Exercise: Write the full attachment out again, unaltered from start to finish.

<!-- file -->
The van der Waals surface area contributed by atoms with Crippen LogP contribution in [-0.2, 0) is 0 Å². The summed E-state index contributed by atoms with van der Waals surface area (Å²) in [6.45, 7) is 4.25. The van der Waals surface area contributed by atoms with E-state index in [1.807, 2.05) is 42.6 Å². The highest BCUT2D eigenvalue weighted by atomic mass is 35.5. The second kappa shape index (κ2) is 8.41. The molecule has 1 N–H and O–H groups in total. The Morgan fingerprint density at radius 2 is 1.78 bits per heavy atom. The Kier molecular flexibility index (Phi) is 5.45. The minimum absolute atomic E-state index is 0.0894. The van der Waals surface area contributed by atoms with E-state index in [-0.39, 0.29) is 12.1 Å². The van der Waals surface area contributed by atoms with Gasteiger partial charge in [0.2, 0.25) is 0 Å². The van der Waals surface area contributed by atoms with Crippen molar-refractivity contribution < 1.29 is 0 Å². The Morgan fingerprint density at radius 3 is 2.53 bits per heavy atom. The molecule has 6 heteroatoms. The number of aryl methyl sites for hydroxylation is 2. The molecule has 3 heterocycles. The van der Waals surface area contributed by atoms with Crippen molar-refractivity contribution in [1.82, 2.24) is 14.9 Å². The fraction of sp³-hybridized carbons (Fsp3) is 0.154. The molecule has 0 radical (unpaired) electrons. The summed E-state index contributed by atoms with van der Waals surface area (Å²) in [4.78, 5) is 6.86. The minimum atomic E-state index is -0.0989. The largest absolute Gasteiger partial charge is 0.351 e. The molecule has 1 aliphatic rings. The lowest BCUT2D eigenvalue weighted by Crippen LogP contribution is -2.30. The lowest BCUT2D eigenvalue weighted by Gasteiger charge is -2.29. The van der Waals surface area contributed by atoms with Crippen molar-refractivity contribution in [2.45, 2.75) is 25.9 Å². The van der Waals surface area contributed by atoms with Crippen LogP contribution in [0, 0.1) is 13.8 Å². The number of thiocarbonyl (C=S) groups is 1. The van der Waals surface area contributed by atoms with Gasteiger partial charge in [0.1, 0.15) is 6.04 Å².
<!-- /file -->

The van der Waals surface area contributed by atoms with Crippen LogP contribution in [-0.2, 0) is 0 Å². The summed E-state index contributed by atoms with van der Waals surface area (Å²) in [6.45, 7) is 4.25. The van der Waals surface area contributed by atoms with E-state index in [1.807, 2.05) is 42.6 Å². The highest BCUT2D eigenvalue weighted by atomic mass is 35.5. The second kappa shape index (κ2) is 8.41. The molecule has 1 N–H and O–H groups in total. The Morgan fingerprint density at radius 2 is 1.78 bits per heavy atom. The Kier molecular flexibility index (Phi) is 5.45. The minimum absolute atomic E-state index is 0.0894. The van der Waals surface area contributed by atoms with E-state index in [-0.39, 0.29) is 12.1 Å². The van der Waals surface area contributed by atoms with Gasteiger partial charge in [0.2, 0.25) is 0 Å². The van der Waals surface area contributed by atoms with Crippen molar-refractivity contribution < 1.29 is 0 Å². The Morgan fingerprint density at radius 3 is 2.53 bits per heavy atom. The molecule has 6 heteroatoms. The number of aryl methyl sites for hydroxylation is 2. The molecule has 3 heterocycles. The van der Waals surface area contributed by atoms with Crippen molar-refractivity contribution in [1.82, 2.24) is 14.9 Å². The fraction of sp³-hybridized carbons (Fsp3) is 0.154. The molecule has 0 radical (unpaired) electrons. The summed E-state index contributed by atoms with van der Waals surface area (Å²) in [4.78, 5) is 6.86. The minimum atomic E-state index is -0.0989. The largest absolute Gasteiger partial charge is 0.351 e. The molecule has 1 aliphatic rings. The lowest BCUT2D eigenvalue weighted by Crippen LogP contribution is -2.30. The lowest BCUT2D eigenvalue weighted by Gasteiger charge is -2.29. The van der Waals surface area contributed by atoms with Crippen molar-refractivity contribution in [2.45, 2.75) is 25.9 Å². The van der Waals surface area contributed by atoms with Crippen LogP contribution in [0, 0.1) is 13.8 Å². The number of thiocarbonyl (C=S) groups is 1. The van der Waals surface area contributed by atoms with Gasteiger partial charge in [0.1, 0.15) is 6.04 Å².